Equity & Diversity

Meals-Eligibility Option May Complicate Data Collection

By Charles Edwards — October 02, 2013 2 min read
  • Save to favorites
  • Print

The rollout of a new “community eligibility option” for federal school meals programs has gone smoothly, but one of the new option’s major advantages—the elimination of family income-eligibility surveys—has generated difficulties for other federal and state education programs in states participating so far.

Historically, the ready availability of free- and reduced-price lunch counts has made such data a favorite tool for allocating poverty-targeted federal aid among schools, as well as for disaggregating achievement of low-income students for accountability purposes. In fact, some states use school lunch data in their own education funding formulas.

Under the new option, being used in 10 states and the District of Columbia so far, schools are barred from collecting income-survey forms in conjunction with the meals program. That’s proved troubling for the federal Title I program, which directs money to low-income schools to provide additional services for low-achieving students.

Only ‘Directly Certified’ Children

School lunch data play no part in determining how much Title I funding each district receives, but play a critical role in how districts subdivide their aid among individual schools. Although districts are allowed to use other types of poverty data for that purpose, “it’s next to impossible to get that [data] for a school attendance area within a district,” Montana’s state Title I director, B.J. Granbery, said at a conference of state Title I directors held in Washington this summer.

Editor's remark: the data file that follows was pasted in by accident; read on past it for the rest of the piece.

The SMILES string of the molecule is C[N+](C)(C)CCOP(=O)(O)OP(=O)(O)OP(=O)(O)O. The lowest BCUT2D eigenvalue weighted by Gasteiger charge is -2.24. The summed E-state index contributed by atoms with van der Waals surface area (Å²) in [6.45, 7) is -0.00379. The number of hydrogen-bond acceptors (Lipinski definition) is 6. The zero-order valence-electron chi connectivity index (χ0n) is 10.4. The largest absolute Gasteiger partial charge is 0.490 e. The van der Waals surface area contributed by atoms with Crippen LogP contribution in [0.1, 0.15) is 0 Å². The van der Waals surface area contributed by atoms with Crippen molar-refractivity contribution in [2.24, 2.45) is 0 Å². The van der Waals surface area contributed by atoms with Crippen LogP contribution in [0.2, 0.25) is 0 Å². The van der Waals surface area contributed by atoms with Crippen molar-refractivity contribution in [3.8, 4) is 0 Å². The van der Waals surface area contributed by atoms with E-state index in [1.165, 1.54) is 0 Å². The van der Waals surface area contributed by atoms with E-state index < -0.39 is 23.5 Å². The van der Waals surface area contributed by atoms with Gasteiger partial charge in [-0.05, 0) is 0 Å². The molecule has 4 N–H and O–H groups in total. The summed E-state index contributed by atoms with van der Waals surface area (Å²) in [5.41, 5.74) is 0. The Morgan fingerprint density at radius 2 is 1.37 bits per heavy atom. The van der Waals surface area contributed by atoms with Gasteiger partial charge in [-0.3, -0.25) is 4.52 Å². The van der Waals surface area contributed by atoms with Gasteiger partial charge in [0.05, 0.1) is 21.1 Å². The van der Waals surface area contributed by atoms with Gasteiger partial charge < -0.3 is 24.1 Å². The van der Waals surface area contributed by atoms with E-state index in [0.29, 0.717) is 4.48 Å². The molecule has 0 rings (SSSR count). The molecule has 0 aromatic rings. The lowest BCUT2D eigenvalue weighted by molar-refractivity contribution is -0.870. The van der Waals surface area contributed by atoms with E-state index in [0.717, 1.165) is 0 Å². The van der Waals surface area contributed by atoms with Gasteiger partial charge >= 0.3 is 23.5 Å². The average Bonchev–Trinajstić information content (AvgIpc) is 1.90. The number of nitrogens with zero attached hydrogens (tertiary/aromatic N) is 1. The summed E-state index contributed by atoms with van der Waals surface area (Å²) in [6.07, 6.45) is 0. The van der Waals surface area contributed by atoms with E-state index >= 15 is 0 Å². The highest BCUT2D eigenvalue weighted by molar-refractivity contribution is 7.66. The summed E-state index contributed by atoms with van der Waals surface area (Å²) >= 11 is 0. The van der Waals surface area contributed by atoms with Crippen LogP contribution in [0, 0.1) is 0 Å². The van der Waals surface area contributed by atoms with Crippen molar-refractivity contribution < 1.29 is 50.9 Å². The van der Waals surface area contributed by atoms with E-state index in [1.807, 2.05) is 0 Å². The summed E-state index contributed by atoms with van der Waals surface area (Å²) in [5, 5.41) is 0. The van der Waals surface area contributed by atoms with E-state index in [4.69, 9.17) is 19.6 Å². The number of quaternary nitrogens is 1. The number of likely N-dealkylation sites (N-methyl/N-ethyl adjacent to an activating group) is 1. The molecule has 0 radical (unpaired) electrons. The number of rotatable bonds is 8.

See Also

For more on how USDA rules are affecting school meals, see “Rollout of School Meals Option Popular, Report Says.”

A similar difficulty involves disaggregation of student-achievement data for “economically disadvantaged,” students, a key subgroup that must be tracked for accountability under the No Child Left Behind Act.

In a school participating in the new option, only children who have been “directly certified” as eligible because

they already take part in other federal need-based programs can be identified with certainty as economically disadvantaged.

That provision will result in a mismatch with low-income data derived from traditional school lunch counts in other schools, and it may pose problems for “growth models” that depend on tracking individual students’ achievement by demographic characteristics.

A More Direct Approach

Some states have adopted a more direct approach to obtaining comparable income data: conducting a separate family-income survey divorced from the meals program. For example, in 2012-13, Kentucky and Michigan went that route.

The U.S. Department of Education issued preliminary guidance in 2012 suggesting work-arounds, and it is preparing comprehensive guidance for release later this fall.

At the summer Title I conference, Todd Stephenson, a grants management specialist for the department office that oversees Title I, emphasized that the agency is determined that data issues will not inhibit adoption of the community-eligibility option.

“If there is only thing you take from what I am saying, it is this: We do not want, nor do we think, that Title I should be the reason a school does not select [the option],” he said. “We believe that Title I can work as well with the school lunch program ... as it has previously.”

A version of this article appeared in the October 02, 2013 edition of Education Week as USDA Rule Shift Throws Data-Collection Curveball

Events

Jobs Virtual Career Fair for Teachers and K-12 Staff